Make sure I understand this right...the panel should not be bonded to a ground (rod) at or near the location of the sub panel. It still has to be tied to the ground system of the primary feed panel. I think I would certainly want to know the sub panel (box) is somehow tied into the ground system,so if I were to touch it,I would not act as a path to ground.
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Old January 20, 2020, 20:29   #11
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Originally Posted by RG Coburn View Post
Make sure I understand this right...the panel should not be bonded to a ground (rod) at or near the location of the sub panel. It still has to be tied to the ground system of the primary feed panel. I think I would certainly want to know the sub panel (box) is somehow tied into the ground system,so if I were to touch it,I would not act as a path to ground.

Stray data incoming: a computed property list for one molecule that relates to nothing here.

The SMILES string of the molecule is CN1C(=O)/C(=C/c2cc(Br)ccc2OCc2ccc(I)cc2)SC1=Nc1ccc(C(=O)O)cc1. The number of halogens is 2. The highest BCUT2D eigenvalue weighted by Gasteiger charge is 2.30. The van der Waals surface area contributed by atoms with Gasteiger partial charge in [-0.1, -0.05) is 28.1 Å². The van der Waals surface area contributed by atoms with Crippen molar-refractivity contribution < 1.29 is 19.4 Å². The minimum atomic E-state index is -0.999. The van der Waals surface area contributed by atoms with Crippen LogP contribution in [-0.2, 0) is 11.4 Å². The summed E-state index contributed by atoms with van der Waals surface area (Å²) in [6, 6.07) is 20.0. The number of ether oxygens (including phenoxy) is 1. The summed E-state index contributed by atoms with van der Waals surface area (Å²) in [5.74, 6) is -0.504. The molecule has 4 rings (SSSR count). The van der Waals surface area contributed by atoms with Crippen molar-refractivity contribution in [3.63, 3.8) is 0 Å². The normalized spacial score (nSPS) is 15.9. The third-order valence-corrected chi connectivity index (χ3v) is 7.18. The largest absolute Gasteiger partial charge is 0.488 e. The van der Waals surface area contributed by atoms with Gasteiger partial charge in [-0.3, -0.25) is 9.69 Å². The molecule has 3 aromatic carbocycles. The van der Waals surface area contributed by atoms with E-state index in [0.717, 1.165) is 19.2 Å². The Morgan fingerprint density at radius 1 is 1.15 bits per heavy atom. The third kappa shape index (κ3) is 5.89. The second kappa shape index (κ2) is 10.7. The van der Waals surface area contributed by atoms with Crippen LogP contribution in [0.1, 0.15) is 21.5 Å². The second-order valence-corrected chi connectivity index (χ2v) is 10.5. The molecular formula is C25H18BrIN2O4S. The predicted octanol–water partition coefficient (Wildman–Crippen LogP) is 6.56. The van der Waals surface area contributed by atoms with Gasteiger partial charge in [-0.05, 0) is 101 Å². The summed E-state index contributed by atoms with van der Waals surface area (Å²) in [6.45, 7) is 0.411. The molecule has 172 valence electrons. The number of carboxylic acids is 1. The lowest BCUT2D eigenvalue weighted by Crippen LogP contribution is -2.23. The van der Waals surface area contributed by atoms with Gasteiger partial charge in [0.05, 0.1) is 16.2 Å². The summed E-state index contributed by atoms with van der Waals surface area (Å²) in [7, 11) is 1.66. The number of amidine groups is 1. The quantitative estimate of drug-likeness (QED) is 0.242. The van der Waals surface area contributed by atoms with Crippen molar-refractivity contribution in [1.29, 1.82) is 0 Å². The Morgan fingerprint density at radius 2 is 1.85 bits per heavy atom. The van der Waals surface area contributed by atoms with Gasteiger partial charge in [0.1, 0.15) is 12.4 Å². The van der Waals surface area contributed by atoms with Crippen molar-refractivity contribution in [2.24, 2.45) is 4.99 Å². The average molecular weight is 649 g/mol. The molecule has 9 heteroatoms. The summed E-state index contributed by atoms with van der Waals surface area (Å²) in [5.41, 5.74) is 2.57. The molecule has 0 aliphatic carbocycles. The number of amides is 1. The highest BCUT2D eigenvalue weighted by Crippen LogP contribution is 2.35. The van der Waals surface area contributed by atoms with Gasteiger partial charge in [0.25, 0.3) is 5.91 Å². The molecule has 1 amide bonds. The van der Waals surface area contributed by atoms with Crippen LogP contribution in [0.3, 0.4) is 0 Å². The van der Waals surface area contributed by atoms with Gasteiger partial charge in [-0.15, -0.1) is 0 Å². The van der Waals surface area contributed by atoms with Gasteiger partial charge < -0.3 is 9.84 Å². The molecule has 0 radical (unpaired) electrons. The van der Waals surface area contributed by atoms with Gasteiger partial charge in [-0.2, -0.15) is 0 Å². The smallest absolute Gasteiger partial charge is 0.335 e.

Neutral is always bonded back to the supply ground. It keeps all the power balanced at the origin. Basically asking 3 wires or 4 on the long run or one short run with a long rod in the ground with 3 wires. A neutral balances the load hence why to see every power line with a ground wire attached. You can ground on the bonded neutral if it comes from the Xformer
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Last edited by meltblown; January 20, 2020 at 20:37.
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Old January 20, 2020, 21:00   #12
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Originally Posted by ByronF View Post
I figured on 2-2-2-2-4 aluminium but gotta check if run length will dictate larger.

I bought and installed a separate grounding bus strip so I didnt have to do any WECSOE fuckery, though I had a perfectly functional idea of separating the left and right neutral/ground busses (it involved a dremel).

Progress is slowed to stapling up some wire. Box is wired. Now some light drinking, Marty Robbins, listening to distant helos at Ft Campbell. Love a shed. But why is it colder here than in PA?